Mark Of Dedication

Fit Fiftysomething Still Going Strong

The young Mark Duncombe in his Wolves-mad teenage years.

The young Mark Duncombe in his Wolves-mad teenage years.

One of the individuals Charles Bamforth interviewed at length for his recent in-depth look at Wolves’ 1975-76 FA Youth Cup run was Mark Duncombe. Here, he tells more about a youngster who was Wolves-crazy long before and after he tried to make it with them.

Some players find it nigh on impossible to hang up their boots. Exhibit one: Mark Duncombe. It is 40 years since he played in the first XI at The Royal School, Wolverhampton, yet he still turns out for Mel Eves’ Wolves All Stars team.

“I was a big Wolves fan as a kid, born near Chapel Ash and raised in Stowheath Lane (near the speedway stadium),” he said. “It was a dream come true when I signed for them.

“That was thanks to my father. He worked for Carols, the Mercedes dealer in Wolverhampton.  He was on the train going down to London for the Motor Show and made his way to the buffet car. There was only one available seat and he asked the bloke behind the newspaper if he minded if he joined him. It was Bill McGarry. He spent the journey bending the manager’s ear about me.

“McGarry said that I should go down to the ground and ask for Joe Gardiner. I was a centre-forward before I joined Wolves, scoring a lot of goals. But they must have seen something and gave me my first game in the Midland Combination at right-back.

“I loved it and took to it like a duck to water. I played as an amateur and later as a part-time professional.  While I was there, I was doing a business studies course at Wulfrun College.  I took my first job at a local steel stockholders in Wolverhampton as a trainee in sales.

“We trained on Tuesday and Thursday evenings with Brian Owen and Brian Garvey. Joe Gardiner would dish out the expenses!

“I went on to play about a dozen games in the Central League, otherwise I played in the Midland Intermediate League and the Midland Combination sides. The latter was tough – there were hard guys in the other clubs who wanted to take a piece out of the Wolves youngsters.”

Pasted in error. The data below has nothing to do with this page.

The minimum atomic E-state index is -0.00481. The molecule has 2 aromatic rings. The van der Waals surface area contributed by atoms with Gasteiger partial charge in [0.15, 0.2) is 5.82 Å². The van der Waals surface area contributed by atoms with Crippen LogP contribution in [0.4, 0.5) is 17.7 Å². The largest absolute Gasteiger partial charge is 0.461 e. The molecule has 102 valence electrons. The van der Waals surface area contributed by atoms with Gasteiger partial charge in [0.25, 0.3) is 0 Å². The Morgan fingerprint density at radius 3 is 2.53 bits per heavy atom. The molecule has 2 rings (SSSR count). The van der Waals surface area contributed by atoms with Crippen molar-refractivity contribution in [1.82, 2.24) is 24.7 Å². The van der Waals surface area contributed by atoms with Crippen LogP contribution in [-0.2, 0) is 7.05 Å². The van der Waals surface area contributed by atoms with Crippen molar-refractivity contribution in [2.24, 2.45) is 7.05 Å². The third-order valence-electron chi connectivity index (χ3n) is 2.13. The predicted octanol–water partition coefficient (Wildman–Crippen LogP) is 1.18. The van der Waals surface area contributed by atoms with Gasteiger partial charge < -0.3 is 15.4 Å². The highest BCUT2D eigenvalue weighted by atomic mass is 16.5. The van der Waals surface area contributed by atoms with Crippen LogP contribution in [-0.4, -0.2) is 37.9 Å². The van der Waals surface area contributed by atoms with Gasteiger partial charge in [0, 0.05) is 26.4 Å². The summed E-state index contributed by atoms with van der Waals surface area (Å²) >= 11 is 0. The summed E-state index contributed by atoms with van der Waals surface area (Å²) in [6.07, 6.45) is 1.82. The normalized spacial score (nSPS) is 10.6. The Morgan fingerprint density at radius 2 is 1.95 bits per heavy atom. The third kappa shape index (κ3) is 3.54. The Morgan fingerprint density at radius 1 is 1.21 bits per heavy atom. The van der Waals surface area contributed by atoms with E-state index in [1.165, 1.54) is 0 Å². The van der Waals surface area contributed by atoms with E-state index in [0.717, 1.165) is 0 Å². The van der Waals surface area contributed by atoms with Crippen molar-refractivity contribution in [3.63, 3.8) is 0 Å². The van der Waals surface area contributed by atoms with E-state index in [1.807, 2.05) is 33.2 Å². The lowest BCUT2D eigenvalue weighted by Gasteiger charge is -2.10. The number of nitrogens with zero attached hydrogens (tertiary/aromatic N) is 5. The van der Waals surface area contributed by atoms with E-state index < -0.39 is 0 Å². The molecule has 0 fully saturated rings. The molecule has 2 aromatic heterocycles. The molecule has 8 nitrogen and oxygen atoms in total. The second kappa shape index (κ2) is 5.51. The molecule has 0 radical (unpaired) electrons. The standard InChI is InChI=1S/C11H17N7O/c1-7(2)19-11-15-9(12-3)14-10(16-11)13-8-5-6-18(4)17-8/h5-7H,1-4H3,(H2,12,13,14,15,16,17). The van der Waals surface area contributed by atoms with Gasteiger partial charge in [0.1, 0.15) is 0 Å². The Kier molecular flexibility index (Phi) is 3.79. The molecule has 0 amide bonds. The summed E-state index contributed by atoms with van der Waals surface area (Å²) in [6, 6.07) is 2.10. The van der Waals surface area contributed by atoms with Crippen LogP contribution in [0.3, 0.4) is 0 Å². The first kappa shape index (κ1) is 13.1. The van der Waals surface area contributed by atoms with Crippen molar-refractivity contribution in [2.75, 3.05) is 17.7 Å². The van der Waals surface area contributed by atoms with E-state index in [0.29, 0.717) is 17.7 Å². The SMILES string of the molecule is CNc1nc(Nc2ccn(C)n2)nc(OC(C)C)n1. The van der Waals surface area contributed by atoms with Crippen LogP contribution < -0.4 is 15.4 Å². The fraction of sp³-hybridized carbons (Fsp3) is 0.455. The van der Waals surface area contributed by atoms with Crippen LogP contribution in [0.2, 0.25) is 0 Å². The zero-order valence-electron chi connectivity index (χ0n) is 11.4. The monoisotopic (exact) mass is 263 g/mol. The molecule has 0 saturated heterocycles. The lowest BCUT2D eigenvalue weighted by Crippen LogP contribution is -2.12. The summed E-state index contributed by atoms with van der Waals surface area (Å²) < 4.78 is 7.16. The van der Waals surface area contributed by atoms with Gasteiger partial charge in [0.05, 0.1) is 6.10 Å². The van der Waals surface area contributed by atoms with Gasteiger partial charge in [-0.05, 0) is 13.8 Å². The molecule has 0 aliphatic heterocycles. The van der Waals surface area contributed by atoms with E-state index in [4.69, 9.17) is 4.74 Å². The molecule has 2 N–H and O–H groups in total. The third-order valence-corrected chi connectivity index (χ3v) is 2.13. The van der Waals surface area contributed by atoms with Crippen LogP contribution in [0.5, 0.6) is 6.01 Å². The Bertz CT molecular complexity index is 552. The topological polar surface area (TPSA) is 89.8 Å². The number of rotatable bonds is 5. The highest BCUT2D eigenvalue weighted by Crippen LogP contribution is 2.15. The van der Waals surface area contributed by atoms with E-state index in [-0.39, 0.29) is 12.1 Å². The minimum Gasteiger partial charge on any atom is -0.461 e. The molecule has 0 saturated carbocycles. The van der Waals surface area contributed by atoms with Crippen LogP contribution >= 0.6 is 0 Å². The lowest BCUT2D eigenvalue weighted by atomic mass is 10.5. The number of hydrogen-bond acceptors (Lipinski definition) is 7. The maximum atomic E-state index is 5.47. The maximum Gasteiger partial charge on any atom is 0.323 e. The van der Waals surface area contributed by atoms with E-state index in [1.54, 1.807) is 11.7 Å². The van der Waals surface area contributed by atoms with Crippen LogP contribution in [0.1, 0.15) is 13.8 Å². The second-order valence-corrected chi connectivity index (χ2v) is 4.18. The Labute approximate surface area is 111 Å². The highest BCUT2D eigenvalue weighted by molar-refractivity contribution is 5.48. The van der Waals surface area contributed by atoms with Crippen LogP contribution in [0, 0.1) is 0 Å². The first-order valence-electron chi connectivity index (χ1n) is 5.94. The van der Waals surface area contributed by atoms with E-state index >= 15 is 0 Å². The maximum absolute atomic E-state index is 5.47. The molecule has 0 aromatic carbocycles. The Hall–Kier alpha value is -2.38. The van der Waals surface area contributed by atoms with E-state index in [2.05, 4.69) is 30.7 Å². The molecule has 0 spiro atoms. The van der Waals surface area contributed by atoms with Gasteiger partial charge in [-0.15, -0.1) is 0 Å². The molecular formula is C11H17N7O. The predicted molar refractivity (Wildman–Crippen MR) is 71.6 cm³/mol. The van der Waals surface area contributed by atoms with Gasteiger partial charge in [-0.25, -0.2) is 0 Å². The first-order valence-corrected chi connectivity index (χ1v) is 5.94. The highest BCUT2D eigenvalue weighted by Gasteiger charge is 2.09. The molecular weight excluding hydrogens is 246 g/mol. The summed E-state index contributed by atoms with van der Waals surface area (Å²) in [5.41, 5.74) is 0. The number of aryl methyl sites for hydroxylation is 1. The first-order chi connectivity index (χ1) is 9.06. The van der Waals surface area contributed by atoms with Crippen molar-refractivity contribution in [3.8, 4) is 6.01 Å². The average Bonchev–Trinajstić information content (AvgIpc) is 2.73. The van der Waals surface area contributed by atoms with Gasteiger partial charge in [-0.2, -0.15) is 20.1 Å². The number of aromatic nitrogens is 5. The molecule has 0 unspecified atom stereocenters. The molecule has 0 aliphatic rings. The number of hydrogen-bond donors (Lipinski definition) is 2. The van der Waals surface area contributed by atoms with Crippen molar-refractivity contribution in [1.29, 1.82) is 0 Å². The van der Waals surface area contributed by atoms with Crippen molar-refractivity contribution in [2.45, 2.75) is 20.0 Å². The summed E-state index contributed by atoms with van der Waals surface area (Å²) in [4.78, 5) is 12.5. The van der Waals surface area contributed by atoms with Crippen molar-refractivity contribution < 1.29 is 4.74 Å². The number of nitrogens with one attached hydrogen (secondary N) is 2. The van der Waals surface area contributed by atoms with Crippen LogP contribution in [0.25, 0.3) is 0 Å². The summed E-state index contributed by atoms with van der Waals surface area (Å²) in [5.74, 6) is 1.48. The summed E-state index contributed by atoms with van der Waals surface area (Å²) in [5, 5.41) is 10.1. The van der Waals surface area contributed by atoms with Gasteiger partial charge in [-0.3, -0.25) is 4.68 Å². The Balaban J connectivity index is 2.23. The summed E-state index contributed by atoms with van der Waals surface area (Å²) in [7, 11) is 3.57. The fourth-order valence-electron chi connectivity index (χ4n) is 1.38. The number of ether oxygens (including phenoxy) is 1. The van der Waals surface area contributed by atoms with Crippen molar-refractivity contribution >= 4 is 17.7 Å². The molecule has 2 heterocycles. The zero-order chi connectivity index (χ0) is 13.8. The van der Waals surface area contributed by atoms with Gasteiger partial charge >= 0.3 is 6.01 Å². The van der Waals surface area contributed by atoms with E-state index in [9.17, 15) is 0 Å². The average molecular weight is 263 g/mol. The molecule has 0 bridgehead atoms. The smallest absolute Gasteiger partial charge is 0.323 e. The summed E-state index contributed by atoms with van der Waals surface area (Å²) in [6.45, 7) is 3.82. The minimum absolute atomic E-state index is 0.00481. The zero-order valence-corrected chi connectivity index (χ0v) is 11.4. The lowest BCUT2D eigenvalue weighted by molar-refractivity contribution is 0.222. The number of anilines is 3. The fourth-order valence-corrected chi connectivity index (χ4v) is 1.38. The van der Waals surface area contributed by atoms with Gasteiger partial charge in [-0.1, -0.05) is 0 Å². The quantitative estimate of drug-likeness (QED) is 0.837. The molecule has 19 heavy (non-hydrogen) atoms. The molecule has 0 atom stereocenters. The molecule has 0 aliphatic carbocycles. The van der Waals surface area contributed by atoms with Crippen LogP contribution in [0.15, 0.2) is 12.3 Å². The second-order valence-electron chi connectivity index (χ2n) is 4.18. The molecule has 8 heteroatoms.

The high spot for the young right back, of course, was the 1975-76 FA Youth Cup run.

“The second leg of the final was 24 hours before the game that saw Wolves relegated and Liverpool crowned as champions. After that, McGarry was sacked and I was told I wasn’t being retained. But I did stay on for almost a full season.

“Then I went to Walsall for six months and had a trial for Shrewsbury in a game at Kidderminster but I decided to go non-League, hoping that I’d get back into the League.  I even wrote to McGarry when he took over at Newcastle but nothing came of it. In truth, I became a bit disillusioned.

“I played for Stourbridge in the Southern League Premier Division and for Bilston, Bridgnorth and Willenhall. That was in the season they got to the FA Vase final but I had left after a disagreement with Barry Stobart.

Mark in recent times. Editor's note: This photo was not taken in Wolverhampton!

Mark in recent times. Editor’s note: This photo was not taken in Wolverhampton!

“Later, I played Sunday football as captain of Olympic Star, who used Stourbridge’s ground. I lived in Stourbridge. We had that amazing run in the FA Sunday Cup in 1997-1998– all our games were away, just like they had been with the Wolves youth team.

“We played all over the country and the final was at Peterborough against St Joseph’s of Luton, who had Kerry Dixon in their team. We drew 1–1 but won 5–3 on penalties. Graham Kelly presented the trophy and in October, 1998, we were invited to Old Trafford to make the draw for the early rounds of the FA Trophy, FA Vase and FA Sunday Cup and were presented with a memento by Sir Alex Ferguson.”

Mark is an account manager these days at Bullivant Media, publishers of a number of newspapers in the Midlands.

Thomas Publications